Auvergne Place, an architectural treat in the southwest corner of the village.


    The showpiece of Auvergne Place, Frank Lloyd Wright's Heurtley House.



    The other houses on the street are re-imagined Prairie-style, and most are ranches, unusual for River Forest.


    There's a house behind all those trees. Very Northern California. When you look up, you almost expect to see mountains.


    We've made a complete circle around the village, and have ended up at River Forest's only collection of big-box stores, which actually abuts both the L station and downtown Oak Park.

    Thanks, from Hyde Park.

  2. #2

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    Nice photos. Reminds me a bit of Sacramento, California's East Side "Fabulous 40s" (numbered streets in the 40s range).

  3. #3
    Cyburbian abrowne's avatar
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    Ah, marvelous - I enjoyed those, thank you. Those houses are quite large! Surely this is a very wealthy area, yes? Do you know the median house price?

  4. #4
    Cyburbian drucee's avatar
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    The median house price in River Forest approaches $500,000, I believe. It's not one of the ten richest suburbs in the Chicago area (the wealthy communities of the North Shore and Lake County largely take that distinction) but it's the wealthiest western suburb.


    River Forest is something of an enclave, with mixed-income, though upscale, Oak Park on one side and less wealthy, mostly minority communities on the other three. It doesn't look like the ethnic and socioeconomic makeup of the area is changing, either. When you look at River Forest it looks like the type of area that would support a downtown with lots of overpriced upscale chains, but the enclave isn't big enough for that--River Forest does its fancy shoppin' on Michigan Avenue or in Oak Brook.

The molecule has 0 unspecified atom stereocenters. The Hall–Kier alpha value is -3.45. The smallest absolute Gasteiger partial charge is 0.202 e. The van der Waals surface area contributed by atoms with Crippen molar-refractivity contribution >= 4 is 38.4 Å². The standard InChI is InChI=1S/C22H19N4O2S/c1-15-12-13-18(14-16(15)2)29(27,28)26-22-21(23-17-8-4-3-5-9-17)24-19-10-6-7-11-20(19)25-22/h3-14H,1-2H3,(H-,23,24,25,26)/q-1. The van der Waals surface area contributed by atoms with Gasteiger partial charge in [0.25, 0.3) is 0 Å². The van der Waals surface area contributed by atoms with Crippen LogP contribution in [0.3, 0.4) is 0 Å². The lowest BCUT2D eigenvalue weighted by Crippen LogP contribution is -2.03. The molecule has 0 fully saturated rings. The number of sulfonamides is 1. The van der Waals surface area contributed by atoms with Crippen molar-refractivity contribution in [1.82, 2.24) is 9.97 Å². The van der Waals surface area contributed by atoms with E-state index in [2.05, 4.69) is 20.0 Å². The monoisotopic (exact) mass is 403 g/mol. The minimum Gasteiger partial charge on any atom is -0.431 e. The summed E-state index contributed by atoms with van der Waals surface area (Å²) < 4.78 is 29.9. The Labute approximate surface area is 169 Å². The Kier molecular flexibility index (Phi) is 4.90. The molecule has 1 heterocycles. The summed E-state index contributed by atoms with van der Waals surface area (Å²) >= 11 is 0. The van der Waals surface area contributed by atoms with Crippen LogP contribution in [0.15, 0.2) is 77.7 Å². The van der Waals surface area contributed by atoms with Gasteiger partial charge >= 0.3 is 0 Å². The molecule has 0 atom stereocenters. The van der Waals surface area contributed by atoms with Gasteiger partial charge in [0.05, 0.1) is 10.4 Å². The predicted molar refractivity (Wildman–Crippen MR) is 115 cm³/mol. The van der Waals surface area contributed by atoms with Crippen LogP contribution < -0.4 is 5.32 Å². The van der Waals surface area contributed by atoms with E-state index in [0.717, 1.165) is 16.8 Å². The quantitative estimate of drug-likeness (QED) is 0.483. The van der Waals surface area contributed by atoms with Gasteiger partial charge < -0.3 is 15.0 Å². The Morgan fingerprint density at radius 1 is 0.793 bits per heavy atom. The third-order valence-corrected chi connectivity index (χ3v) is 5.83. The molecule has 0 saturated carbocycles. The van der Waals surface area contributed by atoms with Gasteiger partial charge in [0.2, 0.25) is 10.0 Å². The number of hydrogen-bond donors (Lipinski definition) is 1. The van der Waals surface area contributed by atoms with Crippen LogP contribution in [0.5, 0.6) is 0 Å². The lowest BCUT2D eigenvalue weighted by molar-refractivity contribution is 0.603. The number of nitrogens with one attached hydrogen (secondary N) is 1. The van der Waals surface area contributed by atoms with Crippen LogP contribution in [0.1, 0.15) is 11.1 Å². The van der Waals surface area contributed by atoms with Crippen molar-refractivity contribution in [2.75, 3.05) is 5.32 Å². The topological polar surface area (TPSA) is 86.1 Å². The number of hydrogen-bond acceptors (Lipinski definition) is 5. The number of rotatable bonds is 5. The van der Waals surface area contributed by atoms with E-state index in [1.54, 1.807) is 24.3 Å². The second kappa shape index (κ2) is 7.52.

5. #5
    Unfrozen Caveman Planner mendelman's avatar
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    I live within walking distance of all of River Forest, and I agree that it is pretty good, as suburbia goes. But on a scale of Urbanity, it is more post War II suburbia than 19th century rowhouse.

    I do like the quality of streetscapes and single family residential architecture, but for the money, I would rather live in Oak Park (which I do).

    On a readablity note: when you do these photo essays, drucee, you should watch the photo size in the thread. The photos are too big for the typical PC monitor which makes seeing the image and understanding the content very difficult.
    I'm sorry. Is my bias showing?

    The ends can justify the means.

  6. #6
    Cyburbian jresta's avatar
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    Quote Originally posted by mendelman
    On a readablity note: when you do these photo essays, drucee, you should watch the photo size in the thread. The photos are too big for the typical PC monitor which makes seeing the image and understanding the content very difficult.
    the photos are too big for my Mac.

    otherwise, nice shots. I'm a fan of most things Chicago!
    Indeed you can usually tell when the concepts of democracy and citizenship are weakening. There is an increase in the role of charity and in the worship of volunteerism. These represent the élite citizen's imitation of noblesse oblige; that is, of pretending to be aristocrats or oligarchs, as opposed to being citizens.